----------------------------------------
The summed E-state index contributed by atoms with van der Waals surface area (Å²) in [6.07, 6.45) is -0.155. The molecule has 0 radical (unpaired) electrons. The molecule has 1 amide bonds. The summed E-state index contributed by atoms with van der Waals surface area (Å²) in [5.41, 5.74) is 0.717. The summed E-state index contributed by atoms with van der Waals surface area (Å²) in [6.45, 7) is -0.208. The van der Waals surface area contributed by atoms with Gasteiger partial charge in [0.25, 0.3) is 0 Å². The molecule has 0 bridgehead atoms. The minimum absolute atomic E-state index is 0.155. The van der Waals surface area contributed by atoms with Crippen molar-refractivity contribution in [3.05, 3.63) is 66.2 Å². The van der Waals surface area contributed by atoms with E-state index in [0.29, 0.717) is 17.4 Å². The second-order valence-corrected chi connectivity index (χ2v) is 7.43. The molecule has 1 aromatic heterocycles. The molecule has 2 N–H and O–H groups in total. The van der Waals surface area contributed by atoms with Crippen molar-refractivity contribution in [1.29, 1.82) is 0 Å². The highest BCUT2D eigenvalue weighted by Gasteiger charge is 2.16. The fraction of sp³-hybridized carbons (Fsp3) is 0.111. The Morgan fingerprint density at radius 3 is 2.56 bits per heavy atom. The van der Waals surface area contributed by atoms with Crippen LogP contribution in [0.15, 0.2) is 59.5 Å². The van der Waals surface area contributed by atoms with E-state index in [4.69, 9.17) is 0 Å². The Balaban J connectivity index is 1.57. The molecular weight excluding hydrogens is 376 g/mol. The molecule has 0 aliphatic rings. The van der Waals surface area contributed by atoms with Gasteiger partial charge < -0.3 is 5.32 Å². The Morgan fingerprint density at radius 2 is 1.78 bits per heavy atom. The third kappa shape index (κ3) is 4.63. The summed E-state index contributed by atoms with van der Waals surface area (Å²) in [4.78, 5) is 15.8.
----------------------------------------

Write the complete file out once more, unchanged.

The summed E-state index contributed by atoms with van der Waals surface area (Å²) in [6.07, 6.45) is -0.155. The molecule has 0 radical (unpaired) electrons. The molecule has 1 amide bonds. The summed E-state index contributed by atoms with van der Waals surface area (Å²) in [5.41, 5.74) is 0.717. The summed E-state index contributed by atoms with van der Waals surface area (Å²) in [6.45, 7) is -0.208. The van der Waals surface area contributed by atoms with Gasteiger partial charge in [0.25, 0.3) is 0 Å². The molecule has 0 bridgehead atoms. The minimum absolute atomic E-state index is 0.155. The van der Waals surface area contributed by atoms with Crippen molar-refractivity contribution in [3.05, 3.63) is 66.2 Å². The van der Waals surface area contributed by atoms with E-state index in [0.29, 0.717) is 17.4 Å². The second-order valence-corrected chi connectivity index (χ2v) is 7.43. The molecule has 1 aromatic heterocycles. The molecule has 2 N–H and O–H groups in total. The van der Waals surface area contributed by atoms with Crippen molar-refractivity contribution in [1.29, 1.82) is 0 Å². The highest BCUT2D eigenvalue weighted by Gasteiger charge is 2.16. The fraction of sp³-hybridized carbons (Fsp3) is 0.111. The Morgan fingerprint density at radius 3 is 2.56 bits per heavy atom. The van der Waals surface area contributed by atoms with Crippen LogP contribution in [0.15, 0.2) is 59.5 Å². The van der Waals surface area contributed by atoms with E-state index in [4.69, 9.17) is 0 Å². The Balaban J connectivity index is 1.57. The molecular weight excluding hydrogens is 376 g/mol. The molecule has 0 aliphatic rings. The van der Waals surface area contributed by atoms with Gasteiger partial charge < -0.3 is 5.32 Å². The Morgan fingerprint density at radius 2 is 1.78 bits per heavy atom. The third kappa shape index (κ3) is 4.63. The summed E-state index contributed by atoms with van der Waals surface area (Å²) in [4.78, 5) is 15.8.